With the back country stuff I do now I feel it imperative to wear a helmet. Marked pistes are fairly safe, although somewhat busy, thus I tend to not spend much time on them if possible, but back country we have no real idea of whats beneath us, where snow covered rocks are etc,so along with my transceiver and shovel I wouldnt even attempt it without protective head gear.

    Its all down to choice and I would certainly disagree with any legislation that made helmets compulsory, but for self preservation and how I value the gift of life I cannot recommend them enough.

    Hope to hook up with you soon for some Atom fun :o )

    Cheers

    Darren

    Reply
    1. Piers

      1714 days ago

      Good points! Yes I think any kind of bad fall is an eye opener, unfortunately all of mine have been knee related but as I say not going to be long before I need to wear one. Yes need to meet up soon, we just need this weather to improve somewhat before we wheel out the atom…

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613

20121005

Santa Monica Homeless
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FRI • 05 OCT 2012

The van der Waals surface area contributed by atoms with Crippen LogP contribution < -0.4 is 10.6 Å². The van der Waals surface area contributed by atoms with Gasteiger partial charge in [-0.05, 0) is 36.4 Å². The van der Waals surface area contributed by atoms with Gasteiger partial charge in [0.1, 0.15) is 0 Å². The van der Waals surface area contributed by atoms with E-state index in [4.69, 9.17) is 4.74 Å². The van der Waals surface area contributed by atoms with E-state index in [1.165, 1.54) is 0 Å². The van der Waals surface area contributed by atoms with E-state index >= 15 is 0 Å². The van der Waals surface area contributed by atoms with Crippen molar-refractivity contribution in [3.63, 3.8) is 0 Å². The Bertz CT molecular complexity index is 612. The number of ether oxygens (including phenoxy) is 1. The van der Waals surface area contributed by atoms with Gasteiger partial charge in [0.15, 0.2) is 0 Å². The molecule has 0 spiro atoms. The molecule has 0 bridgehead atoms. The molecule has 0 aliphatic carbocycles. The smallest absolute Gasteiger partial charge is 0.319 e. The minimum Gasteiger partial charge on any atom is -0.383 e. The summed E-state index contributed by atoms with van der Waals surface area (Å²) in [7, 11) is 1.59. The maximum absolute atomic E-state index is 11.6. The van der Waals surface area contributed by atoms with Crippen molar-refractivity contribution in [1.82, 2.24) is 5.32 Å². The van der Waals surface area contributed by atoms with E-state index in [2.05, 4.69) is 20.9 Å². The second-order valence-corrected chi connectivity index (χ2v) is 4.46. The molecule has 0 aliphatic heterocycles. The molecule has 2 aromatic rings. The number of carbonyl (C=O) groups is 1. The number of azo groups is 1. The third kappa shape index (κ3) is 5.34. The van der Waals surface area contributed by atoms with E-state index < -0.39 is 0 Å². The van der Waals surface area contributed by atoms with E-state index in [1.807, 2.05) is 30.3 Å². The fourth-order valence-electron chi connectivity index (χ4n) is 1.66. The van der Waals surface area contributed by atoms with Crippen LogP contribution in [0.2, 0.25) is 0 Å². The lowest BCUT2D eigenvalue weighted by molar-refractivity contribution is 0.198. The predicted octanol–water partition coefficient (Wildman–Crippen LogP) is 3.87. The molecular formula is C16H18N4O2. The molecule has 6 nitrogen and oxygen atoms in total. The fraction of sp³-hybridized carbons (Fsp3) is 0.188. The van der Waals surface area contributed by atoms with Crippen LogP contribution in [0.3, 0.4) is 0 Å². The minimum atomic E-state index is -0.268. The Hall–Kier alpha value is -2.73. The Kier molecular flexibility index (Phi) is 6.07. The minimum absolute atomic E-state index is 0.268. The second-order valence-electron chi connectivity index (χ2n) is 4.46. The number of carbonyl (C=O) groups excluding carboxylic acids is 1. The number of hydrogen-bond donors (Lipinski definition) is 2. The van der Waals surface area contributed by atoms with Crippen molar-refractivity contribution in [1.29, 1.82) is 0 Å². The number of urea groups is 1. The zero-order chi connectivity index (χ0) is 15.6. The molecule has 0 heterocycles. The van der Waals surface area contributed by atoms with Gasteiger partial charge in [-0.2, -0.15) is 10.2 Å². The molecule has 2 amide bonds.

Life’s a Beach

I have spent the last few weeks enjoying the Californian sunshine on a driving holiday taking in the sights in LA, Las Vegas, Sequoia National Forest and Santa Monica. Having booked flights using air miles some nine months ago it was a holiday planned to precision and it didn’t disappoint.

One of the things I most enjoy about visiting America is comparing the different aspects of our society, the good and the bad, because usually on the whole there is a lot to like about America. Probably as I spent my early childhood living in Alaska I do find America familiar and enjoy the get up and go of the people and the endless levels of enthusiasm. It is definitely easier being a business owner in America with lower levels of red tape and positive encouragement for being successful, rather than our more negative view.

My visit to LA however was somewhat marred by the high levels of homeless people living in and around the city and the general disregard by the residents about their fellow citizens. It seems surprising in a country such as America and a state like California, which by itself just as a state has a GDP that would put it number eight in the world economies, which so many people are falling through the cracks of society. Take a drive around LA and every street corner or beach sees people forced to live on the street with a society disinterested in helping or rehoming residents.